Stock in the Caddy Category

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2125/19: A fine and rare small TEA CADDY of cube shape with canted corners, decorated to the lid and all four sides with charming rural views, set within painted panels. The lid opens to reveal the original inner lid and ‘button’ handle, with much of the original lead lining intact. Complete with working lock and two working keys. *This is a very rare tea caddy, almost certainly Continental and perhaps "Spa-ware" from the Belgian town of Spa in the province of Liege, where highly regarded souvenirs were made as early as the 17th century from local wood, which was hand-decorated and now widely collected. c.1820

Caddy, object, tea

£580

2111/19: A fine quality early/mid 19th century REGENCY period tortoiseshell TEA CADDY in particularly good condition. Of “Pagoda” top form, the beautifully figured shaped lid opens to reveal two interior compartments, both which retain their matching lids and some of the original lead lining. It is raised on brass ball feet and measures 7.5 ins wide; 5ins deep and 6.25ins high. Gorgeous condition! c.1830

Caddy, object, Regency, tortoiseshell

£985

2091/19: A very rare and most interesting rosewood TEA CADDY in the form of an “Apprentice’s” sideboard. Constructed as a typical pedestal sideboard from the George IV or William IV period, (the lock stamped "GIV") with an architectural pediment backboard and compressed bun feet, it opens up to reveal two canisters inside which flank the original cut-glass sugar bowl. This is recessed within the “cellarette” and is surrounded by velvet lined compartments for teaspoons; sugar nips etc. Complete with working key; 18ins wide; 8ins high; 7.5ins deep. (45.5x20x19cms) c.1830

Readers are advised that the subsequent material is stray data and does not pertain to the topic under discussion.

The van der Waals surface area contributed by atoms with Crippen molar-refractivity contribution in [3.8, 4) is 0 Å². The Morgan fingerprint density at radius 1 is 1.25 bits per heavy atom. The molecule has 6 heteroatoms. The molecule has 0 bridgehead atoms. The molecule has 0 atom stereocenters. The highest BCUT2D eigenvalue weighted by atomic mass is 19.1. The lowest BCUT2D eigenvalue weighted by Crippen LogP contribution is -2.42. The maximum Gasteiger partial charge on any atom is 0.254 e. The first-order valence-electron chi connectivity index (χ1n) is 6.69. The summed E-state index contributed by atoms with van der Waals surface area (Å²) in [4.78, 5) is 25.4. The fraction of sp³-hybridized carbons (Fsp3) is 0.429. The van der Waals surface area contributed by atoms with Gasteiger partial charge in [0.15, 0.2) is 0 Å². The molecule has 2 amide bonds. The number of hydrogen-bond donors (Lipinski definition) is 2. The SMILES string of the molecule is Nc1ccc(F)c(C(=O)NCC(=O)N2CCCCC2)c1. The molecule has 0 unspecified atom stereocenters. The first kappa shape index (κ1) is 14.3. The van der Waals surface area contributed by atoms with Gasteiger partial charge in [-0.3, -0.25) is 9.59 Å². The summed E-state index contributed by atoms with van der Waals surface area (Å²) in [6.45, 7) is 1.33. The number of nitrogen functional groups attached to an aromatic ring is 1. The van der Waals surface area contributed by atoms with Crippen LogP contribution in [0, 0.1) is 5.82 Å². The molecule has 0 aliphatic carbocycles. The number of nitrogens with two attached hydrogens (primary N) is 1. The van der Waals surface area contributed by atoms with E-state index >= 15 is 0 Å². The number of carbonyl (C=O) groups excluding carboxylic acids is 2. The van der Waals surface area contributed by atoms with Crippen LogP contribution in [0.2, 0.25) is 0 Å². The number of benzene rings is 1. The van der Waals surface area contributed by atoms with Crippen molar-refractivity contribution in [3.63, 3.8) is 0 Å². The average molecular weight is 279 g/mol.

apprentice, Caddy, object, tea

£875

2053/19: An interesting and rare PAIR of early 19th century TEA CADDIES, book-matched veneered to the front in figured mahogany and cross-banded with rosewood. Both feature cast brass ‘ring’ handles and both retain the original lead lining in excellent condition. each: 4.5ins wide *Why a PAIR of tea caddies? Well...tea was imported mainly from two countries: "Black" Tea from India and Ceylon, and "Green" Tea from China. It was important to keep these two teas separate ~ often in separate compartments within a large caddy and rarely as a pair of separate caddies (as here). Contrary to popular opinion, the glass bowl found in some larger caddies was NOT used to mix teas, but to hold sugar. Priced for the pair... c.1820

Caddy, object, Pair, Sheraton

£975

1758/18: Possibly the rarest caddy of all: a particularly fine and rare TEA CADDY in the form of a teapot! This wonderful very early 19th century caddy is from the family of "fruit" caddies and is turned from a single piece of fruitwood with applied handle; spout and finial to the lid. Designed to simulate a terracotta teapot of the period, it is decorated with gilding to the edge of the spout; the lid; the handle and with a pretty oval 'patera' below the steel escutcheon. Excellent original condition with original lining. 9ins wide overall; 8ins high including the finial and 5ins deep. (22.75 x 20 x 12.75 cms) c.1810

Caddy, object, tea

£2250